Bay’s style of quick editing and fast camera whips, a callback to his days in music video/commercial directing, does manage to cobble together some form of stylistic pacing, but loses its effect by the first hour, as every action scene just starts to bleed into the other. Robots fight with guns. Robots fight with swords. Robots fly, robots dive, robots, robots, robots. There is something to be said about all things in moderation, which is something that Bay of course, doesn’t believe in.

In the end, the action is insulting not because it’s merely uninspired, but because it’s inherently lazy. You could spend the entire movie watching for a technically impressive shot, only to come back with a few scenes where Shia LaBeouf is running around in focus as some frenzied action takes place in the background. That seems impressive until you realize the background action is all CGI, which probably involved nothing more than Bay trying to cram as much action into any available space on the screen at every opportunity. And fill the screen he does, as robot parts scatter, missiles fly, and people hang out of helicopters or jump from exploding buildings.

When you start to actually engage the film on a level that goes beyond the purely superficial, you realize it’s completely meaningless. The rapidity of the editing leaves objects flying into oblivion and chase sequences that spin in virtual circles, as you strain your eyes to follow where, exactly, the action is going. These shots require no concentration or attention span, as the rules are reset every time Bay pulls back from a tight shot on Shia’s sweaty face or Megan Fox’s boobs bouncing in slow motion (not that I’m complaining). Say what you will about Terminator: Salvation, but at least it had that magnificent chopper one-shot in the beginning (point for McG).

All the action culminates in a final sequence that takes place literally in a sand pit and on top of a pyramid. Why a sand pit? Because it requires zero logistical planning, as characters run in straight lines either to, or from Devastator. Why on top of a pyramid? So that Optimus Prime and The Fallen can engage in a lackluster fight that involves Prime flying in circles around The Fallen, while he yells like King Kong. Say all you want about Bad Boys or Armageddon, but at least Bay used to show some joie de vive in figuring out how to ’splode things. Now he’s content in placing gigantic robots in a sandbox and letting them hit each other until one stops working. It’s pure laziness, and it reeks of a “let them eat cake” missive to the crowd watching. If the robots ain’t enough for you, too freaking bad. That’s all you get, bitches. Signed, Michael Bay.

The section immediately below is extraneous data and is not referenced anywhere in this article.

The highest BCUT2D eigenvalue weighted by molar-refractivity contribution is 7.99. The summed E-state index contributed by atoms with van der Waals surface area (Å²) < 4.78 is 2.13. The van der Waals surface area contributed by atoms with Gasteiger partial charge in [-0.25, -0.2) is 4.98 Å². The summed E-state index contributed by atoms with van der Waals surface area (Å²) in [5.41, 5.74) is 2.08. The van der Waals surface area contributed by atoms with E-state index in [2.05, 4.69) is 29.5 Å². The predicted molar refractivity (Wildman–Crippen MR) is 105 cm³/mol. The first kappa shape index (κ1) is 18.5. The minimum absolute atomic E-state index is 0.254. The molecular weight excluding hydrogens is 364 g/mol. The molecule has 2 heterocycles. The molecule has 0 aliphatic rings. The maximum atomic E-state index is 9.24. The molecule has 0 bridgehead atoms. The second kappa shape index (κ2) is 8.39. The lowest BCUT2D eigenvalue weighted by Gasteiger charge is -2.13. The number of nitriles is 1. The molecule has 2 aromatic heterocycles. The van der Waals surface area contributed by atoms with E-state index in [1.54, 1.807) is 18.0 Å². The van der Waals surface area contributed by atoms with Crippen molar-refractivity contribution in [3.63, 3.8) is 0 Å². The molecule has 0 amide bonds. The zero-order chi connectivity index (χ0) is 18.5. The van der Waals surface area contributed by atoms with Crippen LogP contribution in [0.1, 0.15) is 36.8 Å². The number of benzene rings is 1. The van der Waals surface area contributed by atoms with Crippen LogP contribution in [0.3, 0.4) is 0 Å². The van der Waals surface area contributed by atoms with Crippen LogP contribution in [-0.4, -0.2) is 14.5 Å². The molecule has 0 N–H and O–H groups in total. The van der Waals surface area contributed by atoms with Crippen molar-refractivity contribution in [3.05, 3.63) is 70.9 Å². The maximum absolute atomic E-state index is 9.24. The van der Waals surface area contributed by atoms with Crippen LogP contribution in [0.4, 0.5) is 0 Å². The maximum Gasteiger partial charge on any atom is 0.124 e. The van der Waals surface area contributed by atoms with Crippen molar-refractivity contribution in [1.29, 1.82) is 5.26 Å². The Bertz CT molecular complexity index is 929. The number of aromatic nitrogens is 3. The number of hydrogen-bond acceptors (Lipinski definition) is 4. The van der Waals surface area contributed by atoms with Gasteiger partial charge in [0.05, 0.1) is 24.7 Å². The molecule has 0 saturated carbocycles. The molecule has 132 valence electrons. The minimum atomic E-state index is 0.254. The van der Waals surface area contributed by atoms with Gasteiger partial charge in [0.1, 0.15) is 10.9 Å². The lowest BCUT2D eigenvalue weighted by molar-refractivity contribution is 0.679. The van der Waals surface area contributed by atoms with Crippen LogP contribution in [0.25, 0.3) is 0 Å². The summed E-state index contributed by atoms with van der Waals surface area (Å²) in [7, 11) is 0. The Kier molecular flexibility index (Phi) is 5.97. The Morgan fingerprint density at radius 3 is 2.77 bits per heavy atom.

You can glance at any other review and read about how awful Transformers 2 is, and how much Michael Bay sucks as a filmmaker. I’m not one to bash dumb movies, or belabor the criticism of Bay for his inherent abilities (or lack thereof) as a filmmaker. The true insult of Transformers 2 isn’t in the bloated length, the terrible plot, the repetitive exposition or the laziness of the action. It’s that all of those put together show that Michael Bay didn’t make this movie for “regular” people who like stupid movies; he made this movie for people he thinks are “stupid.”

And say what you will about the general moviegoing public, but they deserve better than that, even when it comes to dumb, summer blockbusters.

* I’m not sure if this script was affected by the strike at all. If so, it definitely feels like less-than-final draft.

Eugene Ahn is the host of the People You Don’t Know podcast. He’s seen every summer movie there is to see in the last few years.